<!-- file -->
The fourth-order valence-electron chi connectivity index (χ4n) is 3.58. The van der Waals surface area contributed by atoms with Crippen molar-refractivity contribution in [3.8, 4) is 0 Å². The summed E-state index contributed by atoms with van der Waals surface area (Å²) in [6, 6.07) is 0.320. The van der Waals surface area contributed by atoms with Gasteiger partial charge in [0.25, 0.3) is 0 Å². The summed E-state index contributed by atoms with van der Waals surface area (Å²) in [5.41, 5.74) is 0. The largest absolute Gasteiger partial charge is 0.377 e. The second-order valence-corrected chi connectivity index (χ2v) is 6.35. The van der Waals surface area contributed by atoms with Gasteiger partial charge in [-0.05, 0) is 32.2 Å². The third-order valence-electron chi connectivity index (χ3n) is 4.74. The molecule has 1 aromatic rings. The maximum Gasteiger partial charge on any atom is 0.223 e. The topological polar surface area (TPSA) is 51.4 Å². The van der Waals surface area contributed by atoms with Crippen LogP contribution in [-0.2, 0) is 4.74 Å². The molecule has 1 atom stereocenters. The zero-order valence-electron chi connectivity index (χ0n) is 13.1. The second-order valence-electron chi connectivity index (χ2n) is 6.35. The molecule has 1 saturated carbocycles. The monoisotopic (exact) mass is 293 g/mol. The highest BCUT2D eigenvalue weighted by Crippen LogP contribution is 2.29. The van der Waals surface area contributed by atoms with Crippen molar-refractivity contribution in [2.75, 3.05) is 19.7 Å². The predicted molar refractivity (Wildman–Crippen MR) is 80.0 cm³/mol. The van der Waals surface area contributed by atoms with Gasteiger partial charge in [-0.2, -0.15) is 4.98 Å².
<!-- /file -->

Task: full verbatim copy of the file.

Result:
The fourth-order valence-electron chi connectivity index (χ4n) is 3.58. The van der Waals surface area contributed by atoms with Crippen molar-refractivity contribution in [3.8, 4) is 0 Å². The summed E-state index contributed by atoms with van der Waals surface area (Å²) in [6, 6.07) is 0.320. The van der Waals surface area contributed by atoms with Gasteiger partial charge in [0.25, 0.3) is 0 Å². The summed E-state index contributed by atoms with van der Waals surface area (Å²) in [5.41, 5.74) is 0. The largest absolute Gasteiger partial charge is 0.377 e. The second-order valence-corrected chi connectivity index (χ2v) is 6.35. The van der Waals surface area contributed by atoms with Gasteiger partial charge in [-0.05, 0) is 32.2 Å². The third-order valence-electron chi connectivity index (χ3n) is 4.74. The molecule has 1 aromatic rings. The maximum Gasteiger partial charge on any atom is 0.223 e. The topological polar surface area (TPSA) is 51.4 Å². The van der Waals surface area contributed by atoms with Crippen LogP contribution in [-0.2, 0) is 4.74 Å². The molecule has 1 atom stereocenters. The zero-order valence-electron chi connectivity index (χ0n) is 13.1. The second-order valence-electron chi connectivity index (χ2n) is 6.35. The molecule has 1 saturated carbocycles. The monoisotopic (exact) mass is 293 g/mol. The highest BCUT2D eigenvalue weighted by Crippen LogP contribution is 2.29. The van der Waals surface area contributed by atoms with Crippen molar-refractivity contribution in [2.75, 3.05) is 19.7 Å². The predicted molar refractivity (Wildman–Crippen MR) is 80.0 cm³/mol. The van der Waals surface area contributed by atoms with Gasteiger partial charge in [-0.2, -0.15) is 4.98 Å².